Free shipping remains the king of online shopping perks, according to the fourth annual survey of digital buying behavior conducted by research firm comScore Inc. and transport and logistics giant UPS Inc.
Of more than 5,000 online shoppers surveyed, 77 percent said that free shipping remains the most important option during the checkout process. About 60 percent of respondents said they add items to their online cart to qualify for free shipping. More than 80 percent said they are more likely shop with an e-tailer that offers free shipping.
Bala Ganesh, UPS' retail director, said consumers naturally gravitate to an offer of free shipping even if they know the shipping cost may already be embedded in the supply chain process and be reflected in the selling price. "They understand that free shipping may not necessarily be 'free,' per se, but whether or not they internalize it is a different question," Ganesh said in an e-mail.
Ganesh said consumers give little thought to the implications of a free shipping offer, and essentially expect it. He also disputed the notion that there is a trade-off in the form of higher selling prices. "Retailers today are in a position where they have to offer free shipping in order to keep up with the competition and (to) satisfy consumers," he said. "They don't necessarily have the power or the luxury to increase their selling price just to make up for the cost they may incur if they provide free shipping."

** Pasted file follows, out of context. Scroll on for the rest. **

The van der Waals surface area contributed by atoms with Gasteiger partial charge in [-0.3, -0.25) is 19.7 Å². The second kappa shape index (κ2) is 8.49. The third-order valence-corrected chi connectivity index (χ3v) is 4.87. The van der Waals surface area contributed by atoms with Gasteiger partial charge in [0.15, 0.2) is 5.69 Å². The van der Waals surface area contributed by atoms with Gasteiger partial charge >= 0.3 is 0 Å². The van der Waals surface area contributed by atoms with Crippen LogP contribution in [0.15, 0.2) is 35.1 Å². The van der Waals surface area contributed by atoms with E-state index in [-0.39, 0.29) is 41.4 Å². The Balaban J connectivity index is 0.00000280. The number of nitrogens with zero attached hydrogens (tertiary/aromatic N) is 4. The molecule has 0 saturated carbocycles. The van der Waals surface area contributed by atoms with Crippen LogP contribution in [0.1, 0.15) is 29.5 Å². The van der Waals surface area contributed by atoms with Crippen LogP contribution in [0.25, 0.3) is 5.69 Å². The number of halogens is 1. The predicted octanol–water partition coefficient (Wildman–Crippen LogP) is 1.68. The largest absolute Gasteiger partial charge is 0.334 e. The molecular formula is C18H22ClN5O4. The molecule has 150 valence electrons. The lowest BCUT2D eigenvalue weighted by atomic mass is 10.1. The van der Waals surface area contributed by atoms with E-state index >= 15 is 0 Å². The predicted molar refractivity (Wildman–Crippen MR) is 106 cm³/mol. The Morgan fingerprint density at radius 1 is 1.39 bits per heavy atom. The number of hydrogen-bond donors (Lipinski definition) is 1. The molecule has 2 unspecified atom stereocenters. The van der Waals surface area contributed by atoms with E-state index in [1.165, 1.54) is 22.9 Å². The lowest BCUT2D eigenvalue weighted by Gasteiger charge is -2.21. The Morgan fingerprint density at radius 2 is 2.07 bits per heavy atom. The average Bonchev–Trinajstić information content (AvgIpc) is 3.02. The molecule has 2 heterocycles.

The survey also found that nearly half of respondents have requested that goods they ordered online be shipped to a store for pickup. About 45 percent made an additional purchase at the store when picking up their online orders, the survey found.
According to the report, 62 percent said they were satisfied with the online returns process; 67 percent review a retailer's return policy before buying; 66 percent want free return shipping, and 58 percent want a "no questions asked" returns policy. When an online purchase is made from a retailer that also has a physical presence, 61 percent return the item to the store in person; when doing so, 70 percent will purchase an additional item, according to the survey.
More consumers are open to alternate delivery options than they were last year, the survey found. This year, one-third said they preferred to have packages delivered to locations other than their home. Last year, the figure was 26 percent.